VBAC's, Repeat Cesarean and Cesarean Surgery

What is a VBAC?
VBAC comes in many forms. At its most basic, VBAC is simply the vaginal birth of a child after a previous cesarean. For some mothers, this is listed as a "procedure" and for others it takes the form of HBAC (Home Birth After Cesarean), WBAC (Water Birth After Cesarean) and VBAmC (Vaginal Birth after Multiple Cesarean) and on and on. And for some mothers, their planned VBAC will become a CBAC.

Why VBAC are's safe
Simply put they do not carry the dozens of risks a cesarean does. They are safe!

Can I have a VBAC after 2 cesareans or more?
Yes!  A VBAMC (vaginal birth after multiple cesarean)  is almost always safer than a repeat c-section.

How to have a successful VBAC
Vaginal Birth after Cesarean Checklist

Read good pregnancy and Vaginal Birth After Cesarean books. Two suggestions are: "The VBAC Companion" by Diana Korte and "Open Season" by Nancy Wainer Cohen.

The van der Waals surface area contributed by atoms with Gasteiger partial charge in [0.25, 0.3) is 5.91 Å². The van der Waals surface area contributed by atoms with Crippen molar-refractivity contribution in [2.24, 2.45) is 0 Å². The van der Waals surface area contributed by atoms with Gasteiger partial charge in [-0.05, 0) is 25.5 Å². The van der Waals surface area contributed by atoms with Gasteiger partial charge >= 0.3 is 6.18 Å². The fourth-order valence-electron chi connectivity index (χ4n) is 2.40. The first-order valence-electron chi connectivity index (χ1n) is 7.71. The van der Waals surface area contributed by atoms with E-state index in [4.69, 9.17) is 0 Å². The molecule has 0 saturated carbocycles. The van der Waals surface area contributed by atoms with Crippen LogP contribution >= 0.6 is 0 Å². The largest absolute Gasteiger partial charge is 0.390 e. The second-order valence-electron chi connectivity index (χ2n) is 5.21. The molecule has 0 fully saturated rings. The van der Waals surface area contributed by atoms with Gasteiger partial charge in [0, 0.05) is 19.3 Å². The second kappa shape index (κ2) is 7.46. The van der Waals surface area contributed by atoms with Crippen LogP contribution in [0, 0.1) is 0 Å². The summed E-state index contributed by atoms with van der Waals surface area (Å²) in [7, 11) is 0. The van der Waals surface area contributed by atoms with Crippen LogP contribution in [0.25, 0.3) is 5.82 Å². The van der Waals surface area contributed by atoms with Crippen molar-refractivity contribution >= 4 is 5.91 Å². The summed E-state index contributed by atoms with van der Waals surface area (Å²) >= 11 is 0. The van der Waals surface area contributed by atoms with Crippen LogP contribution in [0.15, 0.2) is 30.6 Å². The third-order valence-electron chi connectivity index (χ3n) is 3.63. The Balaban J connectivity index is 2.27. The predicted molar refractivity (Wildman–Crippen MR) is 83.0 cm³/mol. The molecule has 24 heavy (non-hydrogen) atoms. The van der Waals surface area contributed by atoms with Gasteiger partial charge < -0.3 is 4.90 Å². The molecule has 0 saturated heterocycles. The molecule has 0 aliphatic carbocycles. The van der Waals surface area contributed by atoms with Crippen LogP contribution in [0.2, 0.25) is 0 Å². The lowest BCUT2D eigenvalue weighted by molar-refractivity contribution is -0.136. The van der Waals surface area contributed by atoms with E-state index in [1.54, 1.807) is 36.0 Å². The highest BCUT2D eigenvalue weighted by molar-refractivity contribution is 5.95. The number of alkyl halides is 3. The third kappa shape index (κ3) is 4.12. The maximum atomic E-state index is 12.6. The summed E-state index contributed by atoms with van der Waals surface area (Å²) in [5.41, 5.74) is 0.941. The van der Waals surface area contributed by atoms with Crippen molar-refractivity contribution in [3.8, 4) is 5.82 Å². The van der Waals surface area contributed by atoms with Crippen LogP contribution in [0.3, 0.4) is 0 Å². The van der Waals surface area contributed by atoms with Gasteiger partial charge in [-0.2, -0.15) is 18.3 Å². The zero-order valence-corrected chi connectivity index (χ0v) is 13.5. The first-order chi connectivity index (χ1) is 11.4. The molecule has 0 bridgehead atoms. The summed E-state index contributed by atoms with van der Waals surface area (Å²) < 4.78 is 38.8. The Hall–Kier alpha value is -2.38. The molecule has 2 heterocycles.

Focus on good nutrition and exercise. Make a daily checklist to ensure you are getting essential nutrients. Engage in daily exercise such as swim, walk, yoga, prenatal fitness class- whatever feels good. For information on diet throughout pregnancy, we recommend reading, "What Every Pregnant Woman Should Know" by Dr. Tom Brewer and Gail Sforza Brewer or The Brewer Diet.  

Register for VBAC, refresher or another quality, independent prenatal program. Even though you may have taken classes in a previous pregnancy, an evening out together with your partner will help to prepare you both, promoting discussion, giving you ideas on coping with labor and bringing a focus to this baby and its birth.